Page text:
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Wednesday night’s Associated Student Senate meeting focused on the controversial bill to withdraw funding from the United States Students Association, the upcoming divestment debate and the future of Deltopia, amongst other topics.
UCSB alumni who were involved in student government during their time at the university provided a letter arguing against the withdrawal, with A.S. President Jonathan Abboud countering the opinions stated. Meanwhile, ongoing discussion regarding next year’s Deltopia focused on potentially turning the event into a one sanctioned by the university that would require attendees to wear wristbands. Other topics discussed at the meeting included the removal of cameras in Isla Vista, A.S. elections and a planned open house event for the Pardall Center next Tuesday.
As one of the largest student-led organizations in the nation, the USSA provides educational training and development opportunities to increase effective student leadership at local, state and national levels while aiding low income and underrepresented populations in the national student community. A letter containing signatures from over a dozen former A.S. presidents and UCSB alumni of student government was delivered to the A.S. Senate, advocating that the Senate should vote against the bill.
Despite the letter, Abboud remained committed to withdrawing from USSA. He said the former A.S. presidents and alumni were opposed to the withdrawal because they had an “emotional connection” with the organization.
“It was interesting that the one thing our alumni do care about isn’t our tuition going up. It’s our membership in an external organization, so I disagree with it,” Abboud said.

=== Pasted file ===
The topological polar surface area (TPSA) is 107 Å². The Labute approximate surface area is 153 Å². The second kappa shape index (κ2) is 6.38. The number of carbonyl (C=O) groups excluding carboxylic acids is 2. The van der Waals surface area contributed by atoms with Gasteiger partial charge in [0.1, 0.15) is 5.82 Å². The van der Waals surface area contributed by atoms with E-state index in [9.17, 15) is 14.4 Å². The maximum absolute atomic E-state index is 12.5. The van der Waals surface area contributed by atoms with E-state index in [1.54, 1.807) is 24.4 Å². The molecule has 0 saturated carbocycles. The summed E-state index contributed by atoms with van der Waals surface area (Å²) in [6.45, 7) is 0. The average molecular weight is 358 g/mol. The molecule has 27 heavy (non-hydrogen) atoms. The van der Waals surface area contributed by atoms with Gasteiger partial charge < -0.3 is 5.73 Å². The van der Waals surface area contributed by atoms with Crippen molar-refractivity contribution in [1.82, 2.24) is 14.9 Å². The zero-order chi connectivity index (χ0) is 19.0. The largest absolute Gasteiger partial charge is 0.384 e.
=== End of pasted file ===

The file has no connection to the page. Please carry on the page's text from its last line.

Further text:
Having attended previous USSA conferences, Abboud said his personal experiences with the organization led him to believe that it was an ineffective organization.
“I was arrested at one for student debt protesting, so it’s not like I’m some random person who doesn’t have any experience with this organization,” Abboud said. “It’s just very incompetent. It does not work.”
According to Abboud, attempts have been made to improve the organization, but no progress or desire from the organization to progress has been seen.
“We’ve tried to work with them a lot this year to improve the organization, and we’ve seen no actual effort to change,” Abboud said. “We tried to give them a chance.”
On the other hand, Navkiran Kaur, a third-year Black studies and sociology double major and one of this year’s presidential candidates for A.S., said students were not given adequate notice or information about the bill to withdraw from USSA.
“This is a body that represents students, and the fact that no students knew this resolution was coming is a problem,” Kaur said. “This should have been brought up to students months in advance.”
Moving on from the bill, fourth-year Middle Eastern studies major Hani Tajsar of Students for Justice in Palestine gave a short presentation on the divestment efforts and protests in the Arbor. Tajsar said the reason for the holding off on the divestment resolution was in consideration of the Jewish holiday, Passover, which began on April 14 and will end on April 22. However, Tajsar said the protests had to occur during the holiday since participants would not be available during later dates.
“We realize it was on Passover, but the people bringing the wall had weddings this upcoming Sunday, so we can’t bring it for Week Four and we postponed the divestment resolution,” Tajsar said. “So it’s not on Passover — just to clarify.”
Next week’s A.S. Senate meeting will be held at the Corwin Pavilion to accommodate additional members of the public. An increase in the number of audience members expected to attend is due to the upcoming debate over a bill to support divestment in segments of the Israeli economy that potentially contribute to human rights violations.
In regards to Deltopia discussions, university officials are entertaining the idea of hosting a university sanctioned event with hydration stations, stages for music and wristbands as a requirement to attend.
External Vice President of Local Affairs Alex Moore said university officials have narrowed down the scope of options for Deltopia next year to two possibilities: creating a sanctioned event or putting the same type of rules during Halloween weekend on Deltopia weekend.
“It seems that it’s boiled down to really two options — creating a sponsored, sanctioned, sort of fill-in for that weekend, or it’s the Halloween option where you don’t do anything that weekend and just walk around in silence,” Moore said.
This story is a Daily Nexus online exclusive.